[ OConnor ]
[ Opinion of Scalia ]
[ Opinion of Ginsburg ]
BILL MARTIN, DIRECTOR, MICHIGAN DEPARTMENT OF CORRECTIONS, et al., PETITIONERS v.
EVERETT HADIX et al.
ON WRIT OF CERTIORARI TO THE UNITED STATES COURT OF APPEALS FOR THE SIXTH CIRCUIT
[June 21, 1999]
Justice OConnor delivered the opinion of the Court.**
Section 803(d)(3) of the Prison Litigation Reform Act of 1995 (PLRA or Act), 110 Stat. 132166, 42 U.S.C. § 1997e(d)(3) (1994 ed., Supp. II), places limits on the fees that may be awarded to attorneys who litigate prisoner lawsuits. We are asked to decide how this section applies to cases that were pending when the PLRA became effective on April 26, 1996. We conclude that §803(d)(3) limits attorneys fees with respect to postjudgment monitoring services performed after the PLRAs effective date but it does not so limit fees for postjudgment monitoring performed before the effective date.
The fee disputes before us arose out of two class action
lawsuits challenging the conditions of confinement in the Michigan prison system. The first case, which we will call Glover, began in 1977 when a now-certified class of female prisoners filed suit under Rev. Stat. §1979, 42 U.S.C. § 1983 (1994 ed., Supp. II), in the United States District Court for the Eastern District of Michigan. The Glover plaintiffs alleged that the defendant prison officials had violated their rights under the Equal Protection Clause of the Fourteenth Amendment by denying them access to vocational and educational opportunities that were available to male prisoners. They also claimed that the defendants had denied them their right of access to the courts. After a bench trial, the District Court found [s]ignificant discrimination against the female prison population in violation of the Equal Protection Clause, Glover v. Johnson, 478 F. Supp. 1075, 1083 (1979), and concluded that the defendants policies had denied the Glover plaintiffs their right of meaningful access to the courts, id., at 10961097. In 1981, the District Court entered a Final Order detailing the specific actions to be undertaken by the defendants to remedy the constitutional violations. Glover v. Johnson, 510 F. Supp. 1019 (ED Mich.). One year later, the court found that the plaintiffs were prevailing parties and thus entitled to attorneys fees under 42 U.S.C. § 1988 (1994 ed. and Supp. II). Glover v. Johnson, Civ. Action No. 7771229 (ED Mich., Feb. 2, 1982), App. 103a.
In 1985, the parties agreed to, and the District Court entered, an order providing that the plaintiffs were entitled to attorneys fees for postjudgment monitoring of the defendants compliance with the courts remedial decrees. Glover v. Johnson, No. 7771229 (ED Mich., Nov. 12, 1985), App. 125a (Order Granting Plaintiffs Motion for System for Submission of Attorney Fee). This order also established the system for awarding monitoring fees that was in place when the present dispute arose. Under this system, the plaintiffs submit their fee requests on a semiannual basis, and the defendants then have 28 days to submit any objections to the requested award. The District Court resolves any disputes. Ibid. In an appeal from a subsequent dispute over the meaning of this order, the Court of Appeals for the Sixth Circuit affirmed that the plaintiffs were entitled to attorneys fees, at the prevailing market rate, for postjudgment monitoring. Glover v. Johnson, 934 F.2d 703, 715716 (1991). The prevailing market rate has been adjusted over the years, but it is currently set at $150 per hour. See Hadix v. Johnson, 143 F.3d 246, 248 (CA6 1998) (describing facts of Glover).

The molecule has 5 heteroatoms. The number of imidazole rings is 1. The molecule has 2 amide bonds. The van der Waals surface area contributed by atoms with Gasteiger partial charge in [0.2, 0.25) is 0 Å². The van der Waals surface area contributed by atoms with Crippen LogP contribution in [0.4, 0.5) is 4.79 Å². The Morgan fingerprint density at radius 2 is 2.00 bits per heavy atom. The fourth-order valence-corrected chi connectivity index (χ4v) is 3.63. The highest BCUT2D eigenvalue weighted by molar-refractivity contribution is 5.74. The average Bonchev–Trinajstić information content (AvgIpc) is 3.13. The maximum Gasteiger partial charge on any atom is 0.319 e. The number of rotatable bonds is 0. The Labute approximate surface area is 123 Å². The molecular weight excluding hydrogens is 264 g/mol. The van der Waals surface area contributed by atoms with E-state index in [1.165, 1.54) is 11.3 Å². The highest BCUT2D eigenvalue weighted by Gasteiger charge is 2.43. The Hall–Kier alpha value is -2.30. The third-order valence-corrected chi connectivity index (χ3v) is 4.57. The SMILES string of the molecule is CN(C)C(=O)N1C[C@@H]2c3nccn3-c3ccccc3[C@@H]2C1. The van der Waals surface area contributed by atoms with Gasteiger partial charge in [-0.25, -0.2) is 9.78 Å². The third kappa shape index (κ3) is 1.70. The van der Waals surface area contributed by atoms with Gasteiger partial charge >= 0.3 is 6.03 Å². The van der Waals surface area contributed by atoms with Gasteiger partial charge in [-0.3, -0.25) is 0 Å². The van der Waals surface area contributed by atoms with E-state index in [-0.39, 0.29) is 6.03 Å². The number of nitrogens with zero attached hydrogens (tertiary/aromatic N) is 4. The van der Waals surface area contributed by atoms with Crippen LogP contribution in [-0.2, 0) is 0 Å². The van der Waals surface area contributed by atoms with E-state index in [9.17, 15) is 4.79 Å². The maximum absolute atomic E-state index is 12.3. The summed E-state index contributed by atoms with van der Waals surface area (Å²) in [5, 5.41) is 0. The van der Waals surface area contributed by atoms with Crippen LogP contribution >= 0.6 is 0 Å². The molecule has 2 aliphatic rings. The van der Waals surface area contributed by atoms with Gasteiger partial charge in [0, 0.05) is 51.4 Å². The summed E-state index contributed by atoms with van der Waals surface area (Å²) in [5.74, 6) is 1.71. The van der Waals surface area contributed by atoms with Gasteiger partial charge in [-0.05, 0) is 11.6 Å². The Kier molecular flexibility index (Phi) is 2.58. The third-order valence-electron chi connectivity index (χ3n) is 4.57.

The second case at issue here, Hadix, began in 1980. At that time, male prisoners at the State Prison of Southern Michigan, Central Complex (SPSMCC), filed suit under 42 U.S.C. § 1983 in the United States District Court for the Eastern District of Michigan claiming that the conditions of their confinement at SPSMCC violated the First, Eighth, and Fourteenth Amendments to the Constitution. Five years later, the Hadix plaintiffs and the defendant prison officials entered into a consent decree to
In November 1987, the District Court entered an order awarding attorneys fees to the Hadix plaintiffs for postjudgment monitoring of the defendants compliance with the consent decree. Hadix v. Johnson, No. 80CV73581 (ED Mich., Nov. 19, 1987), App. 79a. Subsequently, the Hadix plaintiffs were awarded attorneys fees through a procedure similar to the procedure that had been established for the Glover plaintiffs: The plaintiffs submitted semiannual fee requests, the defendants filed timely objections to these requests, and the District Court resolved any disputes. The District Court set, and periodically adjusted, a specific market rate for the fee awards; by 1995, that rate was set at $150 per hour for lead counsel. See Hadix v. Johnson, 65 F.3d 532, 536 (CA6 1995).